2022 Yamaha Warrior 350 Review Excellence
The 2022 Yamaha Warrior 350 changed the face of the four-wheeled vehicle market when it was launched in 1987. It became an icon that continued to grow more popular even though production was discontinued in 2004. The Warrior gives drivers more torque, is entry-level friendly, and is useful for all levels of riders. The Yamaha Warrior 350 offers speed and versatility.
It can traverse hard packs, bog pits, sand, and pavement. The Warrior was the world’s first electric start ATV and grew to become the best-selling quad even after 17 years of production. So if you’re wondering whether you should get a Yamaha Warrior 350, or just looking for tips on how to restore your old quad, keep reading about this impressive ATV.
What is Yamaha Warrior 350?
The Yamaha Warrior 350 was produced from 1987 to 2004 and is considered by many to be one of the best ATVs Yamaha has ever made. This sports ATV is designed for strong midrange pulling capability and comes with a snorkel kit for mud and shallow water riding. The Warrior was originally intended for leisure and sport driving and has been highly acclaimed for its practical, fun and user-friendly design.
Yamaha stopped producing the Warrior 350 in 2004 to launch a different model to improve line performance. The Warrior line is known as the Raptor, with the engine barely changing since its introduction. At that time, other companies followed Yamaha to use electric starter systems on their ATVs/UTVs. Nearly two decades have passed since the last year of production of the Yamaha Warrior 350, but fans’ love for the sport quad has remained unchanged.
Specifications Yamaha Warrior 350 (2004 Model)
Power comes from an air-cooled four-stroke, single-cylinder SOHC engine with 83mm bore and 64.5mm stroke. The displacement of the engine is 348 cubic centimeters. The 36-millimeter Mikuni carburetor handles the air-fuel mixture with a compression ratio of 9.2:1. The fuel tank capacity is 2.4 gallons/9.1 liters (gas tanks vary in size and hold 3.2 gallons on early models).
Power is channeled through a six-speed manual transmission including reverse gear. It has two-wheel drive with a sealed O-ring chain.
Uses electric start system and auxiliary pull-pull mechanical backup.
The Yamaha Warrior 350 uses AT 22 X 7-10 front tires and AT 22 X 10-9 rear tires with tubeless aluminum wheels.
Uses a single lever hydraulic front disc and a rear hydraulic disc foot brake.
The front suspension has a fully independent double-wishbone with five-way adjustable shock. The rear suspension uses a swing arm with a layer of steel and a single shock absorber. Both suspensions allow for 7.9 inches of travel.
The quad’s overall length is 6.03 feet/inch, and its width is 42.5 inches. Its height is 42.5 inches; 4.9 inches of ground clearance. The wheelbase of the vehicle is 47.2 inches; seat height is 30.1 inches. Dry weight is 397 lbs./180.1 kg.
Made of steel frame and plastic body material. The ’87 model comes in white and blue while the newer model comes in black and red. It features a full floorboard (driver side), front bash plate, and 30 watt multi-reflector headlights.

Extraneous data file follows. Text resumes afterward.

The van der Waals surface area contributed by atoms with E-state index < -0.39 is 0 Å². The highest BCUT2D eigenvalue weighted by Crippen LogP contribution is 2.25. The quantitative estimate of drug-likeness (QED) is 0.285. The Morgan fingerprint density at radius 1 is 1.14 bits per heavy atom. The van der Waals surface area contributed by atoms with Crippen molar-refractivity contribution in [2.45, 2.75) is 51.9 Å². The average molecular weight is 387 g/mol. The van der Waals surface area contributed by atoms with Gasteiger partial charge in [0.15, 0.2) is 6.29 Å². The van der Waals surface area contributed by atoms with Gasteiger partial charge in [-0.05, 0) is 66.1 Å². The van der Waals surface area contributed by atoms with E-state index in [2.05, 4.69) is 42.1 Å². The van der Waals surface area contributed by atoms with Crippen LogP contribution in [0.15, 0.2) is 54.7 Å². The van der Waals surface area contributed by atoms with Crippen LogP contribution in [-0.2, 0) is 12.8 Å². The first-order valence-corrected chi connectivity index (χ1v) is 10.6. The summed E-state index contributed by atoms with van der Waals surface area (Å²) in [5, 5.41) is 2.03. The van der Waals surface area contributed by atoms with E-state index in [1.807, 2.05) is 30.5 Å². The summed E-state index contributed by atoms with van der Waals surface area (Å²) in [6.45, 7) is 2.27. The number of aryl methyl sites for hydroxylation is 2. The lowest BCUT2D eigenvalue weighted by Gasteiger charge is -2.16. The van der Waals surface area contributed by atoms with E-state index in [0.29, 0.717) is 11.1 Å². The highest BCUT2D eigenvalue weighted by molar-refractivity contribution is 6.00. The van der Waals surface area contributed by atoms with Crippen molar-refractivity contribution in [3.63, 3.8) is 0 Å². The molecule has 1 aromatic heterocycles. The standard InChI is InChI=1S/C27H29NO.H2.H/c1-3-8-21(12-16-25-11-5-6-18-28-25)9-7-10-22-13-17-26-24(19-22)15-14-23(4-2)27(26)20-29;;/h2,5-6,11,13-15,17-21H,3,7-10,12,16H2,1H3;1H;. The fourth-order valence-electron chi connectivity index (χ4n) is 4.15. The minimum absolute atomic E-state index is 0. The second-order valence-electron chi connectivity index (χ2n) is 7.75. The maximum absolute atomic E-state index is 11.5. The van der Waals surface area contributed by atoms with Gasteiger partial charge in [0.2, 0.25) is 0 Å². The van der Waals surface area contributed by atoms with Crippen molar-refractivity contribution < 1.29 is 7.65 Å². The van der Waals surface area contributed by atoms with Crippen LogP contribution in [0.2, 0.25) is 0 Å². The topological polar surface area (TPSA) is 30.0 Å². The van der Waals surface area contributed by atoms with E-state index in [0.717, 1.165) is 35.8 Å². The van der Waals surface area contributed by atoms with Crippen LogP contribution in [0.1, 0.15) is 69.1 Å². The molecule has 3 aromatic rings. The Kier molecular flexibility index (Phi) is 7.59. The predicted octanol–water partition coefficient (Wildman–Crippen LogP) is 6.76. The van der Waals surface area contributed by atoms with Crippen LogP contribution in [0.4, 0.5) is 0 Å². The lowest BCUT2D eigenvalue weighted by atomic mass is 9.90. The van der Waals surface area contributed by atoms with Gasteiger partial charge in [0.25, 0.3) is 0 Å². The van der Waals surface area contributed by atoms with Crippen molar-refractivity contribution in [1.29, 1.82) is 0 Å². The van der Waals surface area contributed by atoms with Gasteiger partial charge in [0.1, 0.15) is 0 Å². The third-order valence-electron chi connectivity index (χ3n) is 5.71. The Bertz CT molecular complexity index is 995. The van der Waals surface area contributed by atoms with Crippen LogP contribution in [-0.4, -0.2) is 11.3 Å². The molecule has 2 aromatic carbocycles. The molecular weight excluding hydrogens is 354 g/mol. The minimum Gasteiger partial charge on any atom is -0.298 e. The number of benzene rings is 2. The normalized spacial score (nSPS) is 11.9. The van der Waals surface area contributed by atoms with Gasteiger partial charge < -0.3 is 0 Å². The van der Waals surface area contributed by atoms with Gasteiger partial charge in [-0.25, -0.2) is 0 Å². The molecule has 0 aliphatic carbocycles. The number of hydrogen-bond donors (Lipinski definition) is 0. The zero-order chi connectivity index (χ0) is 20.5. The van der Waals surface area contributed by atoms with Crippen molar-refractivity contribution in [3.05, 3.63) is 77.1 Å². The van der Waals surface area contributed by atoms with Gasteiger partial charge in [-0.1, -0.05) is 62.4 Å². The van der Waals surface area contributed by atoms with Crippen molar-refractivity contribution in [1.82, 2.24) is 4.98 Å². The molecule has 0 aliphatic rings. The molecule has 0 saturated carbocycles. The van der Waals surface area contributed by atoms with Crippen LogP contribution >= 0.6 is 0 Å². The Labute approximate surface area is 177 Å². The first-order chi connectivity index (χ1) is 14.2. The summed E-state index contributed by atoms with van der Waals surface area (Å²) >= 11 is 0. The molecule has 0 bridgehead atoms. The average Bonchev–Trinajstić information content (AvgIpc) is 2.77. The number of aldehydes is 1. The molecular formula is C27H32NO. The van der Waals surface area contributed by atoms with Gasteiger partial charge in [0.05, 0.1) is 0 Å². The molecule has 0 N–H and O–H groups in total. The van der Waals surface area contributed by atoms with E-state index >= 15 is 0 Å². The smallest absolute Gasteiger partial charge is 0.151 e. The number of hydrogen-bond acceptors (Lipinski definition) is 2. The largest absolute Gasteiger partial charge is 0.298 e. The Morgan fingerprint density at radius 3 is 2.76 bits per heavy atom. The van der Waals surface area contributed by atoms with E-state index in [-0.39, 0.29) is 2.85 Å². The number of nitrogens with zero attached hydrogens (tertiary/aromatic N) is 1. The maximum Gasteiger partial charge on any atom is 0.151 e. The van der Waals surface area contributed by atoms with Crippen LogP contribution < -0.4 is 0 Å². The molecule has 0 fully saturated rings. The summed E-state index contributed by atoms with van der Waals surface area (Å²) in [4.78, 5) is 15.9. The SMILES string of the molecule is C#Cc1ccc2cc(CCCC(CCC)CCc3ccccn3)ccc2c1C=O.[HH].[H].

What is the Yamaha Warrior 350’s Top Speed?
The stock Yamaha Warrior 350 can reach speeds of up to 63 mph on level ground. Top speed potential is affected by weather, rider weight, quad condition, upgrade and several other factors, so results may vary slightly for each driver.
If you’ve rebuilt the Raptor, then modding this engine will be a breeze (since the Raptor shares the same engine as the Warrior 350). For pro-level motocross and off-road riders looking to build a Warrior 350 champion, they usually go to a professional outfit like Duncan Racing International (DRI) to upgrade their quad.
Riding Like a Champ
How to Increase Top Speed Yamaha 350 Warrior
One of the simplest and least expensive ways to gain power is to replace the stock system with a lighter and less restrictive exhaust and intake combined with enlarged cams. On its own, upgrading the Yamaha Warrior 350 exhaust to the JFG RACING Slip-on Exhaust Muffler (see on Amazon) has worked. But what’s even better is that it will further complement the results of any additional engine mods you want to do on your quad.
On the other hand, the cam will increase mid-range and top-end power without sacrificing the Warrior 350’s easy-to-ride power delivery. Plus, it’s perfect for stock pistons. It’s also a good idea to include a new air purifier kit which includes better high flow filters with mounting flanges that seal more positively than stock filters.
Handling also plays a role in honing the performance of your ATV. Replacing your stock tires with racing tires improves cornering balance and puncture resistance. You may also need to change the handlebars to something with a more natural bend. Many online options provide a sleek design without compromising steering control. Pair this with a fully adjustable steering rod with anti-vibration rod mount and GPR steering stabilizer, and you’re good to go.
Minor modifications may not provide the same satisfaction as high-end and expensive modifications. Either way, the mod will still cost you money. But you don’t have to worry about recurring fees if you’re a big fan of having more than one ATV parked in your garage. Currently, most Yamaha Warrior 350 spare parts (OEM and aftermarket) are not suitable for only one four-wheeled vehicle. You can transfer these race-ready parts to any other quad you drive.
How to Install Yamaha Warrior 350 Reverse
Many riders switching from a different ATV brand to Yamaha find the reverse a bit tricky. They move the lever back and forth, but they only move first gear forward and not first gear backwards. Some also tried pulling and sliding the lever – pressing and sliding it – moving it with the engine off (among other attempts) but to no avail. Read More !